Case study on bronchial asthma in acute exacerbation

Regular exercise, appropriate rest, and healthy nutrition [4] Avoiding people currently infected with e.

Case study on bronchial asthma in acute exacerbation

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Abstract The dioxins and dioxin-like compounds in cigarette smoke and environmental pollutants modulate immunological responses.

These environmental toxicants are known to cause lung cancer but have also recently been implicated in allergic and inflammatory diseases such as bronchitis, asthma, and chronic obstructive pulmonary disease COPD.

We have previously reported that human bronchial epithelial cells express AhR, and AhR activation induces mucin production through reactive oxygen species. This review discusses the role of AhR in asthma and COPD, focusing in particular on inflammatory and resident cells in the lung.

We describe the important impact that AhR activation may have on the inflammation phase in the pathology of asthma and COPD.

In addition, crosstalk of AhR signaling with other ligand-activated transcription factors such as peroxisome proliferator-activated receptors PPARs has been well documented.

Introduction Both allergic asthma and COPD are defined as airway inflammatory diseases; however, the inflammatory mechanism is different for each disease. Nocuous agents such as PCBs, B[a]P, and dioxin-like compounds in cigarette smoke and environmental pollutants have the potential to induce inflammation or exacerbate chronic bronchitis, asthma, COPD, and lung cancer [ 1 — 4 ].

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In addition to airway epithelial cells, many inflammatory cells, including Th2 cells, eosinophils, and basophils, play a major pathophysiological role in asthma and COPD [ 5 — 8 ]. Cigarette smoke and environmental pollutants activate these inflammatory cells, and they contribute to the activation of growth factors and cytokines.

Case study on bronchial asthma in acute exacerbation

While the molecular signaling mechanism for this transcriptional modulation of cytokines remains to be determined, it has been recently recognized that these effects are mainly mediated through the binding of noxious agents to the AhR. All major human cell types express AhR, including pulmonary tissue [ 1314 ].

The liver, adipose tissue, and skin are the major storage sites of AhR ligands in humans [ 15 ]. These AhR ligands are also concentrated in bronchial epithelial cells, suggesting that the respiratory system is sensitive to AhR ligands [ 16 ].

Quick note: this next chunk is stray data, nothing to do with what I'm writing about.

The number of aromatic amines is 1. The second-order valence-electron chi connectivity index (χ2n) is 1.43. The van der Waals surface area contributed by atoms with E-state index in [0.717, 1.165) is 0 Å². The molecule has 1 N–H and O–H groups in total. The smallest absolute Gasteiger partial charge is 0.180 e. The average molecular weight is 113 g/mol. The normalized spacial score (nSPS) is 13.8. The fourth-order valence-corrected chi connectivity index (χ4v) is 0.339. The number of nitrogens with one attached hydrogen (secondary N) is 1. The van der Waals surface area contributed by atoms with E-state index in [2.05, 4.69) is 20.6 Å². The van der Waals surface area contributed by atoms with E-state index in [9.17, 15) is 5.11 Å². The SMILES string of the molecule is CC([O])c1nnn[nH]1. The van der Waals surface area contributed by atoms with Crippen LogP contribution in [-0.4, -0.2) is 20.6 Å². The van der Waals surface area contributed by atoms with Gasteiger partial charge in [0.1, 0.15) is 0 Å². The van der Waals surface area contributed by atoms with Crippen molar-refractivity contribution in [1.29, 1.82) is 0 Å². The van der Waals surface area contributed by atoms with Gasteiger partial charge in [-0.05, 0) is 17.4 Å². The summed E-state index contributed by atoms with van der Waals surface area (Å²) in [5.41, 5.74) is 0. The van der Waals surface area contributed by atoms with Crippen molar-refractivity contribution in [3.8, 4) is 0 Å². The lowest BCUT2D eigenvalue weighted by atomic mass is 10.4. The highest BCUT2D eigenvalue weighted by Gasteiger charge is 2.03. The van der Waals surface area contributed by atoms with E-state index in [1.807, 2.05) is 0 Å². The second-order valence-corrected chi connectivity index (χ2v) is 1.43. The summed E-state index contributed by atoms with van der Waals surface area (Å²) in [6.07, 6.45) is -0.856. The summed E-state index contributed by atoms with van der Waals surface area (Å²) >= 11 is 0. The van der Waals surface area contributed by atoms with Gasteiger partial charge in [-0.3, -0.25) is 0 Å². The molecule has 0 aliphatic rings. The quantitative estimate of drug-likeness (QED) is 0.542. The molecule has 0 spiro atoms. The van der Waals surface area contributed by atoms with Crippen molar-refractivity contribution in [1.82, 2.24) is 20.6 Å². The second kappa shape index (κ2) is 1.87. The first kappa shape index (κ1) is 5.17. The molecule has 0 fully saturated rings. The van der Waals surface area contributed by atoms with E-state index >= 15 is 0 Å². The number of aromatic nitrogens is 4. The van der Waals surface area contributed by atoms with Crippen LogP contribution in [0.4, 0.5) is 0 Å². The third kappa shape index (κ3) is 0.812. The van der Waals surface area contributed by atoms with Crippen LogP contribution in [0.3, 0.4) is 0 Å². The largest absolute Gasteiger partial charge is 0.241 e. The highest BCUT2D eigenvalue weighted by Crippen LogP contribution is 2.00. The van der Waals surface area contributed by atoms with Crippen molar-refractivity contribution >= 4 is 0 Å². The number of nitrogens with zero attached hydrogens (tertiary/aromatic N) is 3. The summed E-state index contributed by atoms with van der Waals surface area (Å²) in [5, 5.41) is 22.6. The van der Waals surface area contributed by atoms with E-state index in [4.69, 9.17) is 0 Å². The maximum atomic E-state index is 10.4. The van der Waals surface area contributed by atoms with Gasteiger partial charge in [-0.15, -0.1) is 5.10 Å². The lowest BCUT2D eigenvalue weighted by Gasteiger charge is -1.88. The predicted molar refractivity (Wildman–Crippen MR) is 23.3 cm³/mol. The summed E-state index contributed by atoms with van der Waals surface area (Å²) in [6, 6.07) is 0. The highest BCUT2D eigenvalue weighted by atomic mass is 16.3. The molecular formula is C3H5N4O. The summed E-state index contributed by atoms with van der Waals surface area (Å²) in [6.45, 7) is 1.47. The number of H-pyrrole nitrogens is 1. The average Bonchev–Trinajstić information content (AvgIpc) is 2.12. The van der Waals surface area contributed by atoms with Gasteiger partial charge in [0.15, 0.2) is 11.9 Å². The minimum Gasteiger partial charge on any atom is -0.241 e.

The AhR is a ligand-activated transcription factor, and after ligation of dioxins to the AhR, the receptor translocates from the cytosol to the nucleus, where it heterodimerizes with the ARNT. CYPs convert B[a]P and dioxin-like compounds into physiologic metabolites that exert effects on cell growth, differentiation, and migration.

In this review article, we summarize current findings regarding the functional role of AhR molecules in airway inflammation and focus on bronchial epithelial cells, fibroblasts, granulocytes, and lymphocytes.

Understanding the effects of AhR on these cells would be a breakthrough in our understanding of the pathology and treatment of asthma and COPD. Airway Epithelial Cells Airway epithelial cells are able to modify allergic airway inflammation by virtue of their ability to produce a variety of inflammatory mediators [ 1819 ].

One such mediator is the moderate bronchial mucin-containing mucus, which normally protects the airway from exogenous substances.

Hypermucosis in the airway, however, is associated with several respiratory diseases, including asthma and COPD.

Interested in Vitamin D?

Mucus hypersecretion in the airway increases coughing and expectoration of sputum. Clara cells in the airway can secrete a wide variety of glycoproteins, such as mucins and SP-D, and are very sensitive to AhR stimulation [ 2021 ].

Mucus production is typically mediated by cytokine or lipid mediator release, or an increase of ROS [ 22 — 24 ].What is the relationship between vitamin D and childhood UTIs?

A new study suggests vitamin D may protect against UTIs among children by upregulating their own naturally occurring antimicrobial peptides. Omega-3 fatty acids, docosahexaenoic acid (DHA) and eicosapentaenoic acid (EPA), are found naturally in fish oil and are commonly thought to be anti-inflammatory nutrients, with protective effects in inflammatory diseases including asthma and allergies.

Asthma is a common long-term inflammatory disease of the airways of the lungs. It is characterized by variable and recurring symptoms, reversible airflow obstruction, and bronchospasm.

Symptoms include episodes of wheezing, coughing, chest tightness, and shortness of breath.

Role of omega-3 fatty acids and their metabolites in asthma and allergic diseases - ScienceDirect

These episodes may occur a few times a day or a few times per week. Depending on the person, they may become worse at. The International Journal of Chronic Obstructive Pulmonary Disease Indexed: American Chemical Society's Chemical Abstracts Service (CAS)- PubMed (files to appear soon)ISSN (Print)ISSN (Online)An international, peer-reviewed journal of therapeutics and pharmacology focusing on concise rapid reporting of .

The original evidence of a potential adverse effect of ß blockers in asthma and COPD was based on case reports of acute bronchospasm precipitated by high doses of noncardioselective ß blockers.

For this systematic review and one-step and two-step meta-analysis of individual participant data, we searched MEDLINE, Embase, the Cochrane Central Register of Controlled Trials, and Web of Science for double-blind, placebo-controlled, randomised controlled trials of vitamin D 3 or vitamin D 2 supplementation in people with asthma that reported incidence of asthma exacerbation, published.

Acute exacerbation of chronic obstructive pulmonary disease - Wikipedia